Few people get excited about the topic of safety but it is something we all know we need to take seriously. During a pandemic we are told to be safe by washing our hands, disinfecting surfaces and wearing a mask. At the workplace we take steps to understand hazards and wear protective equipment. At home we lock our doors and windows, shovel our walks of snow and if we have small children, cover electrical outlets and hide cords. In the car we wear a seat belt and follow traffic laws. On the bike, there are also safety protocols, like wearing a helmet and being predictable. But there is one safety practice that is widely recommended even before beginning to ride.
The League of American Bicyclists, a national bike advocacy organization founded in 1880 during the time of high wheel bikes and continues today as the leader of the movement to create a Bicycle Friendly America for everyone, is widely attributed as the creator of the ABC Quick Check. The method it created has been interpreted, adapted, and widely adopted by cycling clubs, charity rides, and communities. A Google search on ABC Quick Check results in 99 million results.
The League makes a case for performing a brief check of your bike before every ride. Between the last ride you took and this one, something could have changed on your bike either organically or intentionally. Cyclists are responsible for their own safety and keeping their riding equipment in good working order, so it is good to get into the habit of checking your equipment before every ride. Small adjustments can make a significant difference in your experience.
You may think that you do not have the time to perform a safety check before every ride, but it need not be a time-consuming exercise. In the Google search we did on ABC Quick Check there were many videos demonstrating the technique starting at 32 seconds—so with practice it can be done very quickly.
ABC Quick Check is an acronym for what you need to check before every ride and the clever combination makes it easy to remember. Let’s review all the components of the process.
A is for Air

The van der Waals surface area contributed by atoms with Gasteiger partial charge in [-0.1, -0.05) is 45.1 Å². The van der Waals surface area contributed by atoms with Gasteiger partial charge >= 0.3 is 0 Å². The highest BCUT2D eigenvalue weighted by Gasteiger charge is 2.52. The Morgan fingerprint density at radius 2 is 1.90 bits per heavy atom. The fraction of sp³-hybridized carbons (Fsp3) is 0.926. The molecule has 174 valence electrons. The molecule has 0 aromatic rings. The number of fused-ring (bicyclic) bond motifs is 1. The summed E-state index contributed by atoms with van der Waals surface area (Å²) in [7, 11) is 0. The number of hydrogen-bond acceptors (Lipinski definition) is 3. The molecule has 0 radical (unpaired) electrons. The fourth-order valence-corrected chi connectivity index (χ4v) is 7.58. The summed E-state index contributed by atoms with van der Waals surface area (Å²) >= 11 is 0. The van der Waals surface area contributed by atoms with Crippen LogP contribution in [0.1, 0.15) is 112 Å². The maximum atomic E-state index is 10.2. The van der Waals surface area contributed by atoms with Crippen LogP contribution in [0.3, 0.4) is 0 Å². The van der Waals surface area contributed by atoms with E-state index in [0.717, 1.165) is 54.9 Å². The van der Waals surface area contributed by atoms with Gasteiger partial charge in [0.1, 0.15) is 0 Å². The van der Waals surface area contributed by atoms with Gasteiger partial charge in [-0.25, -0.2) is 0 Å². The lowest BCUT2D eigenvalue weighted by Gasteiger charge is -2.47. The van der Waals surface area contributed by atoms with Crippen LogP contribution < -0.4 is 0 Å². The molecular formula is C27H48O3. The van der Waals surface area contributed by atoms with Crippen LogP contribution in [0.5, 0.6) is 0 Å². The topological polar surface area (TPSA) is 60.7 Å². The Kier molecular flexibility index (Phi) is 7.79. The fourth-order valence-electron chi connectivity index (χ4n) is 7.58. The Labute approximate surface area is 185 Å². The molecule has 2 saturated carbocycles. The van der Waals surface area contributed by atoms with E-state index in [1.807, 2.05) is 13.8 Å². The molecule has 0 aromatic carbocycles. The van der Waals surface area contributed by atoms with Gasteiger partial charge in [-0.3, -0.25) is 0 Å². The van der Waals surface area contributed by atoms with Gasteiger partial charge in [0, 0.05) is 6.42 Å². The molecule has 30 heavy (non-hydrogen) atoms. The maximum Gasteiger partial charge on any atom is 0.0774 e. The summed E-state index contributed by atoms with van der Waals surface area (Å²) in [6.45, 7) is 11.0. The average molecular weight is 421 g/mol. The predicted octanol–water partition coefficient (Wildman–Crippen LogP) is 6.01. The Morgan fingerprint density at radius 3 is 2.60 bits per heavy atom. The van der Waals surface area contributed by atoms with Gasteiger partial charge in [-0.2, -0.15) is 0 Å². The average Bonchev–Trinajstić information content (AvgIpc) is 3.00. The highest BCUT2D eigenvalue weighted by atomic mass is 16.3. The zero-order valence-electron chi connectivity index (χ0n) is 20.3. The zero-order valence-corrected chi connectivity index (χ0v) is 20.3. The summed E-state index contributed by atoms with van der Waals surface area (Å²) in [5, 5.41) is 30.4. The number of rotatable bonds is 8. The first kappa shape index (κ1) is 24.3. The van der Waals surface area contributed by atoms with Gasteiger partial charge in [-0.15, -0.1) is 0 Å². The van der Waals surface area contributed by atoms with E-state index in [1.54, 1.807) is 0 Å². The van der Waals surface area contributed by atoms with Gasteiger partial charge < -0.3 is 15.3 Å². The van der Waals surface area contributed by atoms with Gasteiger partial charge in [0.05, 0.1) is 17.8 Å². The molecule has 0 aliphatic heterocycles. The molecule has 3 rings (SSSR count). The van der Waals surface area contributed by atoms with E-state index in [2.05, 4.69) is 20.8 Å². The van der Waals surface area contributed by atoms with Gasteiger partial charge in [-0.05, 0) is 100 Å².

Check your tires for air. Properly inflated tires are not only important for safety reasons, they're also essential for an enjoyable, efficient ride. You will have to work less if you tires are properly inflated, your bike will roll easier, although factors such as temperature, and the age and wear of your tires and rims, also play a part. The average tire loses about 3 pounds of pressure a day, which equates to 10-20 pounds over a week’s time, so although a few pounds will not be significant, it can add up over a short period of time. That's why it's important to check your pressure before every ride.
B is for Brakes
Nothing can get you into trouble on a bike quicker than not being able to stop when you need to, so it is important to check your brakes every time you ride.
C is for Crank and Chain
The crank and chain are parts of the drive chain and are close to each other on the bike and easy to check together.
Q is for Quick Releases
If your bike has quick release levers the “Q” is a reminder to check they are in the closed position and fit tightly. Quick release levers are often found on wheel hubs and at the seat post connection. Quick release levers are not on all bikes. Some wheels and seat posts are secured with a bolt or with a locking skewer. These quick release levers are designed to enable the wheels to be removed and the saddle to be repositioned without any tools and although they do not work their way lose by themselves, if they were not attached or tightened correctly or if they were tampered with, it could be a serious safety hazard.
Hold the closed end of the quick release lever with one hand and the lever with the other and turn the lever until it is tight enough to press close with the heel of your hand. If it is too tight, you will not be able to close it and if it is too loose it will be floppy, so find the perfect setting.
Check is for Check it Over
Lift the bike off of the ground, give it a shake and then, from a height of only an inch or so, drop it. What you're looking and listening for are rattles or other noises that might indicate a problem. Tighten what rattles.
While not officially part of the ABC Quick Check procedure, there are a few pieces of safety equipment that are worth mentioning.
Safety Equipment on the Bike
Being safe means seeing and being seen.
Safety Equipment for the Rider
Riders should wear clothes that help them to be seen and equipment that protects them from injury.
Sharon Kaminecki and others comment on adventures in bicycling and other stories